Does your dogs name and the word calm in the same sentence go hand in hand?, or do those two words together just seem like a pipe dream?
Through my work I am seeing more and more dogs who seem to be unable to calm or be calm; they become super excited really quickly, become so excited that they lose the ability to listen to their owners, incessantly jump on people, bark at their owners whilst the owners are busy doing something else… the list goes on.
In a nutshell if your dog seems to spend most of its waking hours in an excited emotional state, then your dog needs to LEARN to be calm.
Learning to be calm is not only a great skill to teach your dog, it is also a necessary one! If any species becomes over excited then it means that they are more likely to make silly mistakes; think about what happens when you give two 4-year-old boys light sabres… yep, chances of it ending in tears is pretty high!
So how do we teach our dogs to be calm? It’s quite simple really. We just need to make being calm just as rewarding as not being calm, and this all starts at home:
I like to teach all puppies this skill, however, any dog of any age can learn this*
I prefer to use food rewards when teaching the following as food rewards tend to calm the dog whereas toys and play tend to excite the dog, which is the exact opposite of what we are trying to achieve.
The ‘settle’ game – The aim of this game is to teach your dog to lay down when there is nothing else going on.
- Put the lead on your dog and sit down. Keep the lead loose. The lead is only attached to your dog to help them make good choices and stay near you.
- Do not say anything to your dog, but calmly reward them for being calm or offering any calm behaviour.
- Continue this over a few days until your dog begins to understand that it is being rewarded for being calm.
Walking – does your dog become excited as soon as the lead comes out? Calm behaviour starts in the home!
- Don’t excite your dog with words such as “walkies!” if you are aiming for a quiet walk!
- Devalue the dogs lead. If your dog becomes really excited when the lead comes out then change the association to the lead by;
- Putting your dog’s lead on when you are not planning on going for a walk. Put their lead on and give them something else to do instead, such as a Kong or food hunt or similar.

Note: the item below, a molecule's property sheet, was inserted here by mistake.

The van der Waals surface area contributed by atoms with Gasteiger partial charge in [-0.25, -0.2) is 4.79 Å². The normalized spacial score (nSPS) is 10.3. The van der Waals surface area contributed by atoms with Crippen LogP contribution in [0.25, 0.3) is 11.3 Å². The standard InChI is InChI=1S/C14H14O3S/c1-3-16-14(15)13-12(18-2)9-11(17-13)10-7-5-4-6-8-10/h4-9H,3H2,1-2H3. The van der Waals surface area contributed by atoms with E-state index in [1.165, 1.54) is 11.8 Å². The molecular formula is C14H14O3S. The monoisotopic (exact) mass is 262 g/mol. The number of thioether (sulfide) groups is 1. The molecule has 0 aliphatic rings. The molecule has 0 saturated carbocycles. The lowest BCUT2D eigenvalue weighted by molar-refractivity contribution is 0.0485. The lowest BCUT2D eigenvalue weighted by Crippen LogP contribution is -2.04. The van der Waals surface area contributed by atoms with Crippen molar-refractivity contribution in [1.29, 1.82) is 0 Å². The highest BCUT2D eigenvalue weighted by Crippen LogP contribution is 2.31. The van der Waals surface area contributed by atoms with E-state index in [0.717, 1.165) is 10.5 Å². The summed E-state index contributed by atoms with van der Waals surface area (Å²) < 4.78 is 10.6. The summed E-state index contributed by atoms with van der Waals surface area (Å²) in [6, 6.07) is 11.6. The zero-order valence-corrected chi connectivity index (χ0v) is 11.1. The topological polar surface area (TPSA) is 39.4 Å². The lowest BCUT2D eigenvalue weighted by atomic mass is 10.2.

- Teach your dog to be calm at the front door. Play the settle game near the front door then add the lead once your dog understands the game.
- Allow your dog to sniff as much as it likes on walks! Remember that we see the world with our eyes whilst our dogs see the world with their noses. Sniffing is also mentally exhausting for your dog!
Jumping – I love this one, especially if the dog jumps on visitors! Why, because often it’s the visitors that need training rather than the dog 🙂
- Put a sign up on your front door explaining to visitors how you would like them to behave around your dog.
- Set your dog up to succeed by either putting them in another location with a rewarding activity to do, such as a Kong whilst the visitors arrive, or put them on lead.
- Look for calm interactions with the visitors and reward these.
Reward for good choices – As a society we tend to be more reactive than pro-active; we notice a dog who is doing something that we don’t like such as jumping, however often ignore a dog who is sitting quietly.
My challenge to you is to reward your dog at least 50 times per day for desirable behaviours that your dog voluntarily offers you. Remember that if you reward a behaviour it will increase in frequency!
ALERT!!! Some behaviours labelled as ‘excitement’ may actually reflect an individual who is not coping. Chewing, shredding, zooming, digging, pacing, other fidgeting behaviours and barking can all be performed as part of a coping strategy for dogs suffering anxiety. If you are unsure, Kalmpets can help.